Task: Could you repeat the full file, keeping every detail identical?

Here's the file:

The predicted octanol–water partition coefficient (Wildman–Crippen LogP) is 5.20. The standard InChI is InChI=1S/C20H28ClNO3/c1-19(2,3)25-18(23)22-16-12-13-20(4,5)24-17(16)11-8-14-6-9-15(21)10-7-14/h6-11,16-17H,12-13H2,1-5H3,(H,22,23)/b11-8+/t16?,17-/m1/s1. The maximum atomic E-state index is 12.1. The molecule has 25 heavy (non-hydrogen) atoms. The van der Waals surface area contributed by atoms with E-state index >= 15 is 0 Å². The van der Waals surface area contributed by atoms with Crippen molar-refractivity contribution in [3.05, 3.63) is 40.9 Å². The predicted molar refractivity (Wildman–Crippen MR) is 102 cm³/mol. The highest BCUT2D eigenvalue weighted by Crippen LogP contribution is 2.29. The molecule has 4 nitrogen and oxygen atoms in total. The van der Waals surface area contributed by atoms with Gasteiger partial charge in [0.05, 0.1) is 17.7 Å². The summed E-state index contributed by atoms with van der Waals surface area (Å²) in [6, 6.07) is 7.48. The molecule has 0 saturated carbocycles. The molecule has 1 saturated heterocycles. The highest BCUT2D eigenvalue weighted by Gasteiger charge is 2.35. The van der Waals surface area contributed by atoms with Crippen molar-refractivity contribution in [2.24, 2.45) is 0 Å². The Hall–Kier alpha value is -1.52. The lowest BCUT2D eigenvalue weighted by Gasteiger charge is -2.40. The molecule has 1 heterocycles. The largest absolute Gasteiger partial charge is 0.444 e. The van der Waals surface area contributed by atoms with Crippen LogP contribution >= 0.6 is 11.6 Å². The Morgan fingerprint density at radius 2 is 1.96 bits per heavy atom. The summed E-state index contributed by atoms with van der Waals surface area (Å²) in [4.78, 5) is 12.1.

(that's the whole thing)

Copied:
The predicted octanol–water partition coefficient (Wildman–Crippen LogP) is 5.20. The standard InChI is InChI=1S/C20H28ClNO3/c1-19(2,3)25-18(23)22-16-12-13-20(4,5)24-17(16)11-8-14-6-9-15(21)10-7-14/h6-11,16-17H,12-13H2,1-5H3,(H,22,23)/b11-8+/t16?,17-/m1/s1. The maximum atomic E-state index is 12.1. The molecule has 25 heavy (non-hydrogen) atoms. The van der Waals surface area contributed by atoms with E-state index >= 15 is 0 Å². The van der Waals surface area contributed by atoms with Crippen molar-refractivity contribution in [3.05, 3.63) is 40.9 Å². The predicted molar refractivity (Wildman–Crippen MR) is 102 cm³/mol. The highest BCUT2D eigenvalue weighted by Crippen LogP contribution is 2.29. The molecule has 4 nitrogen and oxygen atoms in total. The van der Waals surface area contributed by atoms with Gasteiger partial charge in [0.05, 0.1) is 17.7 Å². The summed E-state index contributed by atoms with van der Waals surface area (Å²) in [6, 6.07) is 7.48. The molecule has 0 saturated carbocycles. The molecule has 1 saturated heterocycles. The highest BCUT2D eigenvalue weighted by Gasteiger charge is 2.35. The van der Waals surface area contributed by atoms with Crippen molar-refractivity contribution in [2.24, 2.45) is 0 Å². The Hall–Kier alpha value is -1.52. The lowest BCUT2D eigenvalue weighted by Gasteiger charge is -2.40. The molecule has 1 heterocycles. The largest absolute Gasteiger partial charge is 0.444 e. The van der Waals surface area contributed by atoms with Crippen LogP contribution >= 0.6 is 11.6 Å². The Morgan fingerprint density at radius 2 is 1.96 bits per heavy atom. The summed E-state index contributed by atoms with van der Waals surface area (Å²) in [4.78, 5) is 12.1.